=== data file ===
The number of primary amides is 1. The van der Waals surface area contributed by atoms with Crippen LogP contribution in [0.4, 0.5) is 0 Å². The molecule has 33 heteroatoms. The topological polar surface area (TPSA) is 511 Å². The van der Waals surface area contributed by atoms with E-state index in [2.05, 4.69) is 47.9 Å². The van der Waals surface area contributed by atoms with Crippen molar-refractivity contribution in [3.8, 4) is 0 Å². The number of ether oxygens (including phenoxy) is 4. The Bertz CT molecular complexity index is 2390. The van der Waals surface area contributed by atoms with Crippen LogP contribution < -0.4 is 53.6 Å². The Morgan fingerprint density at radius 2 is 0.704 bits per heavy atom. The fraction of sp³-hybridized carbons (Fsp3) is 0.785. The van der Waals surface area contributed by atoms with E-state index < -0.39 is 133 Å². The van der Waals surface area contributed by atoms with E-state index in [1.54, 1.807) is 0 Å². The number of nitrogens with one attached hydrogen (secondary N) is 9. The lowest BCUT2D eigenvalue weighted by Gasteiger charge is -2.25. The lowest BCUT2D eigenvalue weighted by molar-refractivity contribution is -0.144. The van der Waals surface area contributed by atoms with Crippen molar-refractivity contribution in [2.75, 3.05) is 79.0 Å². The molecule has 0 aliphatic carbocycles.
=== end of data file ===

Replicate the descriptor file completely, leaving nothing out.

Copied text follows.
The number of primary amides is 1. The van der Waals surface area contributed by atoms with Crippen LogP contribution in [0.4, 0.5) is 0 Å². The molecule has 33 heteroatoms. The topological polar surface area (TPSA) is 511 Å². The van der Waals surface area contributed by atoms with E-state index in [2.05, 4.69) is 47.9 Å². The van der Waals surface area contributed by atoms with Crippen molar-refractivity contribution in [3.8, 4) is 0 Å². The number of ether oxygens (including phenoxy) is 4. The Bertz CT molecular complexity index is 2390. The van der Waals surface area contributed by atoms with Crippen LogP contribution < -0.4 is 53.6 Å². The Morgan fingerprint density at radius 2 is 0.704 bits per heavy atom. The fraction of sp³-hybridized carbons (Fsp3) is 0.785. The van der Waals surface area contributed by atoms with E-state index < -0.39 is 133 Å². The van der Waals surface area contributed by atoms with E-state index in [1.54, 1.807) is 0 Å². The number of nitrogens with one attached hydrogen (secondary N) is 9. The lowest BCUT2D eigenvalue weighted by Gasteiger charge is -2.25. The lowest BCUT2D eigenvalue weighted by molar-refractivity contribution is -0.144. The van der Waals surface area contributed by atoms with Crippen molar-refractivity contribution in [2.75, 3.05) is 79.0 Å². The molecule has 0 aliphatic carbocycles.